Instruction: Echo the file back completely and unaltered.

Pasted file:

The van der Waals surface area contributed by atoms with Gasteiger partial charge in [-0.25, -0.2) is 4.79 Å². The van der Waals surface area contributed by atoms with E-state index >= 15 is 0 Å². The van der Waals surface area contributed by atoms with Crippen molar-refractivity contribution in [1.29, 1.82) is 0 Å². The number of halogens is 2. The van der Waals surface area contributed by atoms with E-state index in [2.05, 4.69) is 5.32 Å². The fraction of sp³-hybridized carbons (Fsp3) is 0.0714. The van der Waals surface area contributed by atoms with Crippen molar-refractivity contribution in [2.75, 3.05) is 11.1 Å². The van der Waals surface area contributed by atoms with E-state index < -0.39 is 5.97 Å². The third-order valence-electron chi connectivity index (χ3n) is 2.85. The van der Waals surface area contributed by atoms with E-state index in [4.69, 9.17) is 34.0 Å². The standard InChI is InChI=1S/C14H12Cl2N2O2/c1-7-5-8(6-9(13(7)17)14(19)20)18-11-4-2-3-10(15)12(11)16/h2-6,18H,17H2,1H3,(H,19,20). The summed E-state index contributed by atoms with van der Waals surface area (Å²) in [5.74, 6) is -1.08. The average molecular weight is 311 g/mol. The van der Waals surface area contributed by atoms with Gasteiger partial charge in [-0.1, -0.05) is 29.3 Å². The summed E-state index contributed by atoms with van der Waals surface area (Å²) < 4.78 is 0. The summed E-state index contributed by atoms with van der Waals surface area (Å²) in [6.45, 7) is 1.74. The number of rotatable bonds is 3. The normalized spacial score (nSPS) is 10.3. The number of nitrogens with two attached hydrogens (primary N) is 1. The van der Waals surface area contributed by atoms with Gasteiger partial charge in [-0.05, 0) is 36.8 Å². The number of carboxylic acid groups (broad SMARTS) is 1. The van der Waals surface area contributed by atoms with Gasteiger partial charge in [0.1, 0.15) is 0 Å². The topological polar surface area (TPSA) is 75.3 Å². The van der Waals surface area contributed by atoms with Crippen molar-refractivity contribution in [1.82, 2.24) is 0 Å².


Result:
The van der Waals surface area contributed by atoms with Gasteiger partial charge in [-0.25, -0.2) is 4.79 Å². The van der Waals surface area contributed by atoms with E-state index >= 15 is 0 Å². The van der Waals surface area contributed by atoms with Crippen molar-refractivity contribution in [1.29, 1.82) is 0 Å². The number of halogens is 2. The van der Waals surface area contributed by atoms with E-state index in [2.05, 4.69) is 5.32 Å². The fraction of sp³-hybridized carbons (Fsp3) is 0.0714. The van der Waals surface area contributed by atoms with Crippen molar-refractivity contribution in [2.75, 3.05) is 11.1 Å². The van der Waals surface area contributed by atoms with E-state index < -0.39 is 5.97 Å². The third-order valence-electron chi connectivity index (χ3n) is 2.85. The van der Waals surface area contributed by atoms with E-state index in [4.69, 9.17) is 34.0 Å². The standard InChI is InChI=1S/C14H12Cl2N2O2/c1-7-5-8(6-9(13(7)17)14(19)20)18-11-4-2-3-10(15)12(11)16/h2-6,18H,17H2,1H3,(H,19,20). The summed E-state index contributed by atoms with van der Waals surface area (Å²) in [5.74, 6) is -1.08. The average molecular weight is 311 g/mol. The van der Waals surface area contributed by atoms with Gasteiger partial charge in [-0.1, -0.05) is 29.3 Å². The summed E-state index contributed by atoms with van der Waals surface area (Å²) < 4.78 is 0. The summed E-state index contributed by atoms with van der Waals surface area (Å²) in [6.45, 7) is 1.74. The number of rotatable bonds is 3. The normalized spacial score (nSPS) is 10.3. The number of nitrogens with two attached hydrogens (primary N) is 1. The van der Waals surface area contributed by atoms with Gasteiger partial charge in [-0.05, 0) is 36.8 Å². The number of carboxylic acid groups (broad SMARTS) is 1. The van der Waals surface area contributed by atoms with Gasteiger partial charge in [0.1, 0.15) is 0 Å². The topological polar surface area (TPSA) is 75.3 Å². The van der Waals surface area contributed by atoms with Crippen molar-refractivity contribution in [1.82, 2.24) is 0 Å².